Garden: Charity begins at home... and blooms in the garden

Plant sales may be great for fund-raising, but having the right produce at the right stage on the day demands military planning.
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The Independent Culture
AS SURE as echeveria is echeveria, there comes a moment, if you are a keen gardener, when you get involved in growing plants to raise money for charity. Plant sales, large and small, are proven money-spinners (in comparison to white elephant stalls, at least) and, although they require commitment in terms of time, greenhouse and frame space, equipment and good temper, they are great fun. Well, in retrospect at least.

Last January, I volunteered to organise a plant stall for the church fete. What could be simpler, I thought? After all, I owned a couple of small greenhouses, one of which I could heat, and some cold frames, could bank on local good will and promises of pots and plants, and I had a burning desire to be useful, knowing that my hidden talents for making crafts and toys, not to mention chocolate cakes, were best left hidden.

I soon learnt that there are wrinkles to this business. It has to be planned as carefully as a military campaign. To begin with, you must take account of the date of the sale and draw up a timetable. There is always the danger of sowing seeds too early, in a fit of understandable enthusiasm, only to discover that the plants are pot-bound and half-starved by the time they are required.

You have to grow plants that will sell, not necessarily those that you like, or are good at growing. Tender annuals, for example, will not shift in late June, for many people will have bought them for planting several weeks earlier.

And you have to take account of changing attitudes towards garden-making. Rooted shrub cuttings, though excellent value, will probably not sell well, because potential customers know that they need to be grown on before planting out. Potted-up hardy perennials will shift only if they are in flower or if they are a little unusual; at our sale, someone's tree peony seedlings went like a bomb. Herbs are always popular, especially those you have to sow each year, such as parsley, chervil and basil.

We discovered that for a late June sale, the winners were flowering house- plants, such as streptocarpuses, saintpaulias, pelargoniums, cacti and other succulents. Thankfully, a kind neighbour, who came to help sell, brought a large basket of rooted streptocarpus cuttings in pots; these were accompanied by larger flowering plants, which were put on the table so that customers knew what colour flower they were getting. (We had to be so careful not to sell these, for fear of being left high and dry with their flowerless progeny). Popular, too, were the F1 hybrid pelargoniums, which I sowed in the last week in January in heat, which were flowering fit to bust.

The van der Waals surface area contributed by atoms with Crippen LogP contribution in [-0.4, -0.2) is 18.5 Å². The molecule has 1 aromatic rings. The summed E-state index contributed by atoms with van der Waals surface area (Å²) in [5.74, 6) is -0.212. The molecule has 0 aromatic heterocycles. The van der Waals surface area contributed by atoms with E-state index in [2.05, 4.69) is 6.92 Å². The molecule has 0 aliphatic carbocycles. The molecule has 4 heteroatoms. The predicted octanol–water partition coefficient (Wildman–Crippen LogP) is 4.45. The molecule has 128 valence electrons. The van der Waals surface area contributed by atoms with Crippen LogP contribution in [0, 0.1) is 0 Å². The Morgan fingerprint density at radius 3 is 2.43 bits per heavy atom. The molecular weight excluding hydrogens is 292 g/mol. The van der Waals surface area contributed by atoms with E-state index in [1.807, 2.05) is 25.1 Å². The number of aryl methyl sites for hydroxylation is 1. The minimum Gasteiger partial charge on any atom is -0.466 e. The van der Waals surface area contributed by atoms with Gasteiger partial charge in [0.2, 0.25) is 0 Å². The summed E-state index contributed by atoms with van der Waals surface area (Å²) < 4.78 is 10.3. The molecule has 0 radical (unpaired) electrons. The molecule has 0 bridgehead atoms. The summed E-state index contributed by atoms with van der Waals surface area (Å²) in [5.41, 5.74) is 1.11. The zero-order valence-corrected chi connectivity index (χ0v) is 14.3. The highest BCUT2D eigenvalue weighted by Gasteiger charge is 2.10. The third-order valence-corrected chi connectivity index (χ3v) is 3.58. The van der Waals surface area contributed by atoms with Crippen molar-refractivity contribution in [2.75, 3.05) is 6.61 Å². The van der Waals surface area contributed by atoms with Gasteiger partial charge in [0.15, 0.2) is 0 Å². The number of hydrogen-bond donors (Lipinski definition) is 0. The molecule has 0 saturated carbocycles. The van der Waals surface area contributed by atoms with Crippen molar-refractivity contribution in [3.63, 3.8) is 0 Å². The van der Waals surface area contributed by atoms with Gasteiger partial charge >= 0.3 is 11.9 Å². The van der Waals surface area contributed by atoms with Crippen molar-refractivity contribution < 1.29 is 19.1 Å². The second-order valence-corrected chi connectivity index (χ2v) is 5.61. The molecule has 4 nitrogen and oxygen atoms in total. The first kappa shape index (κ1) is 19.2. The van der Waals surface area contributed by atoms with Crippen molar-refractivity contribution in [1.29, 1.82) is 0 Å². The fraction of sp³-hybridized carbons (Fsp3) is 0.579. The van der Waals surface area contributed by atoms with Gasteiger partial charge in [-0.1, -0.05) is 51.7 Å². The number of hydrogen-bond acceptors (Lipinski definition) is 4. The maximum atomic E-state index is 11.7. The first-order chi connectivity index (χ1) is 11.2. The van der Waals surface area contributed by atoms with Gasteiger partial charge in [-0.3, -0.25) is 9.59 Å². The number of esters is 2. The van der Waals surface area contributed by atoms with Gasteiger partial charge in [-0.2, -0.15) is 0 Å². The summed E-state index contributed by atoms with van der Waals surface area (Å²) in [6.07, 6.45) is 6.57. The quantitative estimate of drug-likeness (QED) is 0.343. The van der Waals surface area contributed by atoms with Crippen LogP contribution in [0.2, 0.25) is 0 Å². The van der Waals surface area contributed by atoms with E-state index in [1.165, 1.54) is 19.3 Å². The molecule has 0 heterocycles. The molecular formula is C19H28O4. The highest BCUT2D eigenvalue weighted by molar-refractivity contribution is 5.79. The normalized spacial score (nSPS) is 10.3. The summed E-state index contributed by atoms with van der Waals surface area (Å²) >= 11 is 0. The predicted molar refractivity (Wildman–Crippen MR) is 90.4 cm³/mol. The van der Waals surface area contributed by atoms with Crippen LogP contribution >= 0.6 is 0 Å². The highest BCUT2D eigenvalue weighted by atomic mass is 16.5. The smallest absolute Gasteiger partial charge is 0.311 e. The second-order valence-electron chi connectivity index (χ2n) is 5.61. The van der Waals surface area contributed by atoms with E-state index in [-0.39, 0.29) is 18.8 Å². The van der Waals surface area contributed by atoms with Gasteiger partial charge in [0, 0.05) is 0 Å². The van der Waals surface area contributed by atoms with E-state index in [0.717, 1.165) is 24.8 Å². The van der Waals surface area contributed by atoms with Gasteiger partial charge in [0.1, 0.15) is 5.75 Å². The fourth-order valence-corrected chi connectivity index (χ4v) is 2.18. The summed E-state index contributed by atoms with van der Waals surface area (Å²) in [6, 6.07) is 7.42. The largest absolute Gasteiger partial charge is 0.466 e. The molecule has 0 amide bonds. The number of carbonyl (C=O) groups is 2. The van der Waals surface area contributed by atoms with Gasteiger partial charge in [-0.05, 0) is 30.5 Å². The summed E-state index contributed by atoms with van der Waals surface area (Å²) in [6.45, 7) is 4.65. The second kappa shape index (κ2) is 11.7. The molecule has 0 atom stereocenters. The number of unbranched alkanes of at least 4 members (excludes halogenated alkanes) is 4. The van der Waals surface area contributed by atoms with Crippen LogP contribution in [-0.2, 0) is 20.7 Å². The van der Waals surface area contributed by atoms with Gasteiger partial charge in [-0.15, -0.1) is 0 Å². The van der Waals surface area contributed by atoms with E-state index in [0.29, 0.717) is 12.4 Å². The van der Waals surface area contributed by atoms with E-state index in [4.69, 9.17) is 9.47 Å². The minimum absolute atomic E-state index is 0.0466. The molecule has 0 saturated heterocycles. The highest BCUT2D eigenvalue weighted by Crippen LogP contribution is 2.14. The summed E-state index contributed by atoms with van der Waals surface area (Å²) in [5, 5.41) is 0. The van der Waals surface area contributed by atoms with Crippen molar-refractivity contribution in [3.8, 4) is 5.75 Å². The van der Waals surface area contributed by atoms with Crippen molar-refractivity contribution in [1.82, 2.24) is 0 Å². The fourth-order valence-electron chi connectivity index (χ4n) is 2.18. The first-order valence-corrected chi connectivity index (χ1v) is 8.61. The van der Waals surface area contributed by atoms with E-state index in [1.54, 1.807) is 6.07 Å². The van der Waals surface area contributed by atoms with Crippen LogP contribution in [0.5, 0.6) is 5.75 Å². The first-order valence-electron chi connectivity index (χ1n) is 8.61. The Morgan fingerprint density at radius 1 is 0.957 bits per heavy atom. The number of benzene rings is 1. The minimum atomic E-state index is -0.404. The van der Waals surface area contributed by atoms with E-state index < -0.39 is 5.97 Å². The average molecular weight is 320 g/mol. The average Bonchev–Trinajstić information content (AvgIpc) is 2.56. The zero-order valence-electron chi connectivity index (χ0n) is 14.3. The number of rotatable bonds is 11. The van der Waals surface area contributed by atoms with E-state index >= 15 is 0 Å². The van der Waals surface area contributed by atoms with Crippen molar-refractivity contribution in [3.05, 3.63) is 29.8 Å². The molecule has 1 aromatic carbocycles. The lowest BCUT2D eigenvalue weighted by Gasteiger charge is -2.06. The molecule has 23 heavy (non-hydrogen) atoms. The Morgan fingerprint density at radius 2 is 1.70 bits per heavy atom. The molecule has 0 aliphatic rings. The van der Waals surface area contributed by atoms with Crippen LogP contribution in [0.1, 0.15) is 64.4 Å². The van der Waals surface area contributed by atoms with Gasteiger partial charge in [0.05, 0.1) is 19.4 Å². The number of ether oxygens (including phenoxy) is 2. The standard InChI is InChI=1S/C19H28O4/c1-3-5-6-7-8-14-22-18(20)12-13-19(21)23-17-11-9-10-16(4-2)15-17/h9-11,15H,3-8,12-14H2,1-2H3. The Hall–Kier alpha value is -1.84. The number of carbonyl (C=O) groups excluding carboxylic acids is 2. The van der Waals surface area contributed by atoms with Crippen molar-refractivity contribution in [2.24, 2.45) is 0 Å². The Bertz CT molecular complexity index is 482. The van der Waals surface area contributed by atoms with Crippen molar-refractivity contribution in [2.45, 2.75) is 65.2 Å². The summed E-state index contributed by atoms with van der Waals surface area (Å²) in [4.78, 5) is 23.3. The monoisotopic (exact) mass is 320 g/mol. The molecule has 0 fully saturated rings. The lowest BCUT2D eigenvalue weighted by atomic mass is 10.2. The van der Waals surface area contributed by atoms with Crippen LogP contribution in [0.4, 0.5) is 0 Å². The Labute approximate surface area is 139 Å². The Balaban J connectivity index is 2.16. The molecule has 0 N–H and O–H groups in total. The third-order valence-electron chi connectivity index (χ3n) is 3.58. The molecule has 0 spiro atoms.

If you have promised to help at such an event this spring or summer, it is time to be thinking about how to go about it. You need to sort out which seed to sow, and what should be rooted from cuttings in spring; take note on seed packets of the time between sowing and flowering, and calculate back from the date of the sale. You need your dispositions sorted out. Can you feed, water and shade plants effectively? How much potting compost and how many modules and pots will you need? The majority will be 9cm or 10cm, unless you plan to pot up hardy perennials, in which case they may need to be at least 15cm. Square pots are better than round, as they are easier to "line out" and, later, easier to transport. Pots breed in sheds, like coathangers in wardrobes, so most gardeners are delighted to offload some of them on you.

Where are you going to put the plants? A single tray of begonia seedlings, when potted on, may translate into several feet of staging. If you don't want to heat a greenhouse much, see if you can buy plantlets in bulk in spring from a wholesale nursery. Take account of the fact that all plants, for summer sales at least, need to be well "hardened off" before the day of the sale.

If you are growing for a "rare plant" sale, such as are organised by local groups of the NCCPG, things will be rather different. In some ways, these sales are easier, for you can expect the clientele to be quite happy to buy a pot with a few indeterminate stems or leaves in it, bearing no flowers. The only adamant requirements are that the pot should be distinctly and accurately labelled and that those selling should be able to answer the questions: "What does it do?" and, "When does it do it?"

On second thoughts, I think I'll restrict my efforts to raising money for the church roof.

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